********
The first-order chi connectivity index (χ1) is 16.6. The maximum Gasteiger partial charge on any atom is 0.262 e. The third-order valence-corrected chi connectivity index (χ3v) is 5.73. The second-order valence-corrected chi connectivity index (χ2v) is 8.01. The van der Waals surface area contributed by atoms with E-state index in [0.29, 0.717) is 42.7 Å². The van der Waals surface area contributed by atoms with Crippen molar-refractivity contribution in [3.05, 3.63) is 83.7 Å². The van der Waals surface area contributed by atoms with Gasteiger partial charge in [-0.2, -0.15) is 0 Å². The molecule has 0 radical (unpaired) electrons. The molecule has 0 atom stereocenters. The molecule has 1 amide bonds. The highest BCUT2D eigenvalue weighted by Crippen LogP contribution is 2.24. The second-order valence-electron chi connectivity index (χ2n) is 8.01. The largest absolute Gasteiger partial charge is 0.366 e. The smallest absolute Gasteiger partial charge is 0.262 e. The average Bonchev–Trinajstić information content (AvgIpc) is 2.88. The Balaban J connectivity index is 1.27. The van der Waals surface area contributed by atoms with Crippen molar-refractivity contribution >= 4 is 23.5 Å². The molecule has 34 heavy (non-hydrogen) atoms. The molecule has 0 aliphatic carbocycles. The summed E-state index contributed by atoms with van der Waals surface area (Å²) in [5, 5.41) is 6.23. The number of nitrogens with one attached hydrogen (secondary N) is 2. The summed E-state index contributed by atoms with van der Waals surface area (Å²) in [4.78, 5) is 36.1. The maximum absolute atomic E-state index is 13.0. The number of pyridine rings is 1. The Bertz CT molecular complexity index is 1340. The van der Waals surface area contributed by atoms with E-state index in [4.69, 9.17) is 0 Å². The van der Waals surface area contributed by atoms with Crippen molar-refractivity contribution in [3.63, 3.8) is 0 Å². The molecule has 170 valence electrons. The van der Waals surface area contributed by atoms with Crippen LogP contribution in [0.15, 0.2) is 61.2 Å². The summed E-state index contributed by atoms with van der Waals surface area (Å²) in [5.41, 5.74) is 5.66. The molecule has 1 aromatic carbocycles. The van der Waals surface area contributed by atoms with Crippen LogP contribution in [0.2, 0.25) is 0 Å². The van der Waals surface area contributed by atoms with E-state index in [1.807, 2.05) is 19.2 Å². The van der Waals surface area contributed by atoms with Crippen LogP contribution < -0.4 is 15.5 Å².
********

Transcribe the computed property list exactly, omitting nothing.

The first-order chi connectivity index (χ1) is 16.6. The maximum Gasteiger partial charge on any atom is 0.262 e. The third-order valence-corrected chi connectivity index (χ3v) is 5.73. The second-order valence-corrected chi connectivity index (χ2v) is 8.01. The van der Waals surface area contributed by atoms with E-state index in [0.29, 0.717) is 42.7 Å². The van der Waals surface area contributed by atoms with Crippen molar-refractivity contribution in [3.05, 3.63) is 83.7 Å². The van der Waals surface area contributed by atoms with Gasteiger partial charge in [-0.2, -0.15) is 0 Å². The molecule has 0 radical (unpaired) electrons. The molecule has 0 atom stereocenters. The molecule has 1 amide bonds. The highest BCUT2D eigenvalue weighted by Crippen LogP contribution is 2.24. The second-order valence-electron chi connectivity index (χ2n) is 8.01. The largest absolute Gasteiger partial charge is 0.366 e. The smallest absolute Gasteiger partial charge is 0.262 e. The average Bonchev–Trinajstić information content (AvgIpc) is 2.88. The Balaban J connectivity index is 1.27. The van der Waals surface area contributed by atoms with Crippen molar-refractivity contribution >= 4 is 23.5 Å². The molecule has 34 heavy (non-hydrogen) atoms. The molecule has 0 aliphatic carbocycles. The summed E-state index contributed by atoms with van der Waals surface area (Å²) in [5, 5.41) is 6.23. The number of nitrogens with one attached hydrogen (secondary N) is 2. The summed E-state index contributed by atoms with van der Waals surface area (Å²) in [4.78, 5) is 36.1. The maximum absolute atomic E-state index is 13.0. The number of pyridine rings is 1. The Bertz CT molecular complexity index is 1340. The van der Waals surface area contributed by atoms with E-state index in [4.69, 9.17) is 0 Å². The van der Waals surface area contributed by atoms with Crippen molar-refractivity contribution in [3.63, 3.8) is 0 Å². The molecule has 170 valence electrons. The van der Waals surface area contributed by atoms with Crippen LogP contribution in [0.15, 0.2) is 61.2 Å². The summed E-state index contributed by atoms with van der Waals surface area (Å²) in [5.41, 5.74) is 5.66. The molecule has 1 aromatic carbocycles. The van der Waals surface area contributed by atoms with Crippen LogP contribution in [0.2, 0.25) is 0 Å². The van der Waals surface area contributed by atoms with E-state index in [1.807, 2.05) is 19.2 Å². The van der Waals surface area contributed by atoms with Crippen LogP contribution < -0.4 is 15.5 Å².